Pulsed UV-light in activation of poliovirus and adenovirus

Y. Lamont, A. Rzeutka, J.G. Anderson, S.J. MacGregor, M.J. Given, C. Deppe, N. Cook

Research output: Contribution to journalArticle

25 Citations (Scopus)

Abstract

To study the pulsed ultraviolet (UV) inactivation of poliovirus and adenovirus.

Viral suspensions of 2 ml volume were exposed to varying numbers of polychromatic light pulses emitted from a xenon flashlamp. Ten pulses produced an approximately 4 log10 reduction in poliovirus titre, and no infectious poliovirus remained after 25 pulses. With adenovirus, 10 pulses resulted in an approximately 1 log10 reduction in infectivity. Adenovirus required 100 pulses to produce an approximately 3 log10 reduction in infectivity, and 200 pulses to produce a greater than 4 log10 reduction.

Adenovirus was more resistant to pulsed UV treatment than poliovirus although both viruses showed susceptibility to the treatment.

Pulsed UV-light treatment proved successful in the inactivation of poliovirus and adenovirus, and represents an alternative to continuous-wave UV treatment.
LanguageEnglish
Pages564-567
Number of pages4
JournalLetters in Applied Microbiology
Volume45
Issue number5
DOIs
Publication statusPublished - Nov 2007

Fingerprint

Poliovirus
Ultraviolet Rays
Adenoviridae
Xenon
Suspensions
Viruses
Light

Keywords

  • adenovirus
  • poliovirus
  • pulsed
  • ultraviolet light
  • UV inactivation

Cite this

Lamont, Y. ; Rzeutka, A. ; Anderson, J.G. ; MacGregor, S.J. ; Given, M.J. ; Deppe, C. ; Cook, N. / Pulsed UV-light in activation of poliovirus and adenovirus. In: Letters in Applied Microbiology. 2007 ; Vol. 45, No. 5. pp. 564-567.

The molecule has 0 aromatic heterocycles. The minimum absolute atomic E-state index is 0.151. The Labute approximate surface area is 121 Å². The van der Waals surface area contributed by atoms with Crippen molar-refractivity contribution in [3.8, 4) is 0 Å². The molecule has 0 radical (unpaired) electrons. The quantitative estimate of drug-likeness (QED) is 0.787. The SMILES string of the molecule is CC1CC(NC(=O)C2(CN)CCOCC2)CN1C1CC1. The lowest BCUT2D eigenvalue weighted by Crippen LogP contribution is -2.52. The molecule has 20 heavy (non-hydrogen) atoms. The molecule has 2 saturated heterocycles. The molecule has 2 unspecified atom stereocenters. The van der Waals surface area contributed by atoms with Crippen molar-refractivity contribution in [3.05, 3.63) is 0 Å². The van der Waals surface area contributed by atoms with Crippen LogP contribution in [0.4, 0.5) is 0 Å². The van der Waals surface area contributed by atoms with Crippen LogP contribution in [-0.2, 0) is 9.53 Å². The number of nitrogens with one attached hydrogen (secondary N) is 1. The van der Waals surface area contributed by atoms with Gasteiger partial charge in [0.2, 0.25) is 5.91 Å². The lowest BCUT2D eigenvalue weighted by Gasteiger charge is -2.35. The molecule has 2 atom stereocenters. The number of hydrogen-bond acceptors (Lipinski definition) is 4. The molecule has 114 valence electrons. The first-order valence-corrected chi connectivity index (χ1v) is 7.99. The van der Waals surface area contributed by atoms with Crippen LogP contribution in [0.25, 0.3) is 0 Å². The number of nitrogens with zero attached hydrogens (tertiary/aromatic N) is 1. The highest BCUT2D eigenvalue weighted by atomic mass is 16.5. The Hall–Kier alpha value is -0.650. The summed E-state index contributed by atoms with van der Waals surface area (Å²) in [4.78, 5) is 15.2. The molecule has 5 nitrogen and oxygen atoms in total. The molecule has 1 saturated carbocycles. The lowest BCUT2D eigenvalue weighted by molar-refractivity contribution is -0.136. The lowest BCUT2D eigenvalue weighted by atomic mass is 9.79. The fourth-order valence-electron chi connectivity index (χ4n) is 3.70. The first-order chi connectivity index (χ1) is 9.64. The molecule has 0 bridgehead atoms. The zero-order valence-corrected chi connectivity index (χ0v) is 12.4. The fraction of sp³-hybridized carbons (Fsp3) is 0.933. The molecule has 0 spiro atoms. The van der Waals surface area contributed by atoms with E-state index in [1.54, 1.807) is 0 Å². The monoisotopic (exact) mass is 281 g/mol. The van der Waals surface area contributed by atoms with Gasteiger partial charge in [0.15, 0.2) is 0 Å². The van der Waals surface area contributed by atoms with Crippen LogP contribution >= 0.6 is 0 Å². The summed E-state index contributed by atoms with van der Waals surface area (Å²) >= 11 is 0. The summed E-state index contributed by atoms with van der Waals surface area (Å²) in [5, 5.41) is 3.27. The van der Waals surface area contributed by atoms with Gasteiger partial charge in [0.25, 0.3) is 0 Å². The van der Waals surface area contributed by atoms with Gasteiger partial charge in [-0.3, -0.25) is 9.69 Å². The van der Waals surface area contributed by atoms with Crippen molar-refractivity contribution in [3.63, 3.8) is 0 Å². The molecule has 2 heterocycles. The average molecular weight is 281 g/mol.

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Pulsed UV-light in activation of poliovirus and adenovirus. / Lamont, Y.; Rzeutka, A.; Anderson, J.G.; MacGregor, S.J.; Given, M.J.; Deppe, C.; Cook, N.

In: Letters in Applied Microbiology, Vol. 45, No. 5, 11.2007, p. 564-567.

Research output: Contribution to journalArticle

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AU - Lamont, Y.

AU - Rzeutka, A.

AU - Anderson, J.G.

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AU - Deppe, C.

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AB - To study the pulsed ultraviolet (UV) inactivation of poliovirus and adenovirus. Viral suspensions of 2 ml volume were exposed to varying numbers of polychromatic light pulses emitted from a xenon flashlamp. Ten pulses produced an approximately 4 log10 reduction in poliovirus titre, and no infectious poliovirus remained after 25 pulses. With adenovirus, 10 pulses resulted in an approximately 1 log10 reduction in infectivity. Adenovirus required 100 pulses to produce an approximately 3 log10 reduction in infectivity, and 200 pulses to produce a greater than 4 log10 reduction. Adenovirus was more resistant to pulsed UV treatment than poliovirus although both viruses showed susceptibility to the treatment. Pulsed UV-light treatment proved successful in the inactivation of poliovirus and adenovirus, and represents an alternative to continuous-wave UV treatment.

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